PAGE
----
Flexibility trumps costs savings as key


Flexibility overrides cost savings as a driver for adopting server virtualization technology, a recent industry survey indicates.

“Participants in our round table discussions said they were [unsure] about the hardware savings they would achieve in the short run, but really liked the flexibility virtual machines provide,” said Frank Gillett, principal analyst at Cambridge, Mass.-based firm Forrester Research Inc.

The Forrester survey findings are echoed by a Canadian survey of 500 large and mid-sized firms conducted by research firm IDC Canada Ltd. in Toronto.

Twenty per cent of the companies polled had some form of virtualization already in place, while another 20 per cent intended to deploy the technology within the next 12 months.

The development of management tools should be a priority for companies adopting virtualization technology, according to Alan Freedman, research manager for infrastructure hardware at IDC Canada.

“When you install any virtualization software, you are adding a level of complexity. I see a need for management tools that will make the environment more user friendly,” said Freedman. IT staff, he said, need to bone up on how to manage virtual machines (VM) in their organization.

Virtualization software allows a single host computer to create and run one or more virtual environments. Gillette said users like the fact that virtualization isolates operating systems (OS) from hardware-specific drivers. “[This] enables users to easily move virtual servers from one box to the next without adjustments to the OS configuration.”

He said in some instances users were able to carry out migration operations in three hours or less, compared to the 20 to 30 hours needed to physically move servers.

Participants also said virtualization helps them to reduce space, power and cooling needs, as they strive to avoid hitting data centre limits or expansion thresholds.

The May 2006 poll of 56 Canadian and U.S.-based companies with 500 or more employees showed the march away from the server sprawl model continues to gain momentum.

The survey showed 60 per cent of North American companies have adopted virtualization. “As virtualization gets baked into most server hardware in the next two years and customer pressure mounts, software vendors will have no choice but to embrace the technology,” the survey said.

Despite the growing number of users, the study found very few firms have aggressive implementations of server virtualization. Eighty-four per cent of the companies said they ran between two to six virtual machines (VMs) per server box. The remainder ran 15 or more VMs per box.

Assistance in disaster recovery was seen as yet another driver, as 23 per cent of the respondents indicated they were using virtualization to help in business continuity.

Although awareness of Microsoft Inc.’s Virtual Server 2005 product has risen dramatically from the when it first hit the market, Forrester said most respondents list VMware Inc. of Palo Alto, Calif. as their virtualization vendor of choice. Asked which single vendor they would consider, 68 per cent chose VMware while only nine per cent sided with Microsoft.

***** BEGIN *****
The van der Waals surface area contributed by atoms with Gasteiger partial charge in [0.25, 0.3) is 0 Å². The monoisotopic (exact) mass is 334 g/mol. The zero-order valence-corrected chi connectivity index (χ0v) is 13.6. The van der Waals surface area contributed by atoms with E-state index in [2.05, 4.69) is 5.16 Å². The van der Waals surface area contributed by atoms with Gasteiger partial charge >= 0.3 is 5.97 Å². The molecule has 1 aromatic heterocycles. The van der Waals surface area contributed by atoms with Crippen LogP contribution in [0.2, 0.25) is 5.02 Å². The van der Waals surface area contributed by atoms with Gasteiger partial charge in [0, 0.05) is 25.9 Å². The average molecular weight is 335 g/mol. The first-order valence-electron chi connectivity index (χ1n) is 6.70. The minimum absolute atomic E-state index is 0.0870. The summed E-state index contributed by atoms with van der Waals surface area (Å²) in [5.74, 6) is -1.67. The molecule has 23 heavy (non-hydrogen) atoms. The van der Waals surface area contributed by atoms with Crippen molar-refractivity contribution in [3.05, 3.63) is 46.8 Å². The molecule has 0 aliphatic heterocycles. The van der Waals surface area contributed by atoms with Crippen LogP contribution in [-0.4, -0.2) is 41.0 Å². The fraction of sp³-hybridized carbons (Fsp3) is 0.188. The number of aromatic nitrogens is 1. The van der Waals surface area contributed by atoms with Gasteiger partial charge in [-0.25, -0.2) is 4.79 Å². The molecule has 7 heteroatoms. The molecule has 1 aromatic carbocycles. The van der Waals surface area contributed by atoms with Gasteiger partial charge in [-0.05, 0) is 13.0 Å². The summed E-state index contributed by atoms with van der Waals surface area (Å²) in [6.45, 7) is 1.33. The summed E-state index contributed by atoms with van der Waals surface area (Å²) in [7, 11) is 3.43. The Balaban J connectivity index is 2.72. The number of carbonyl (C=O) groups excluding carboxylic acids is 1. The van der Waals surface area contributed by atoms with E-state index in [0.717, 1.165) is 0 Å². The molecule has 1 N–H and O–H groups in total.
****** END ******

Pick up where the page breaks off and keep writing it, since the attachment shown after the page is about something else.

VMware says it hopes go beyond offering simple server consolidation and the management of a few virtual machines coaxed out of a physical server.

The company says its recently launched Infrastructure 3 will allow data centres to manage servers farms as a shared utility that can be allocated to different business units or projects.

The software also frees the hands of information technology (IT) managers by migrating applications automatically to available hardware resources on demand without disrupting ongoing transactions.

“This is the nirvana that IT managers have been asking for,” said Brian Byun, vice-president for products and alliance of VMware.

Instead of an array of server boxes specifically configured for a given OS and application, Infrastructure 3 maps a set of applications over a large pool of servers. The applications can be provisioned instantly and recovered at the same or remote locations regardless of operating systems or hardware.

While Infrastructure 3 is available now, rivals are still fine tuning their offering.

Microsoft for instance, will be replacing its Virtual Server 2005 with a new Hypervisor bundled into its Longhorn Server sometime in 2007.

Hilary Wittman, the Windows server product manager for Microsoft Canada, says that system management is where their product excels.

“Industry focus is moving from virtualization enabling to server management,” said Wittman. “We’ve retained a lot of the desirable components of Virtual Server but we made sure we didn’t add in more complexity. Users will get strong system management service.”

Forrester said those using or seriously considering using Virtual Server are doing so because it was originally priced lower. Both Microsoft and VMware have since made their entry level products free.

The Forrester study sees Microsoft “will become a factor” as a top choice for deployment only in 2007 and 2008.


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Jim Love, Chief Content Officer, IT World Canada

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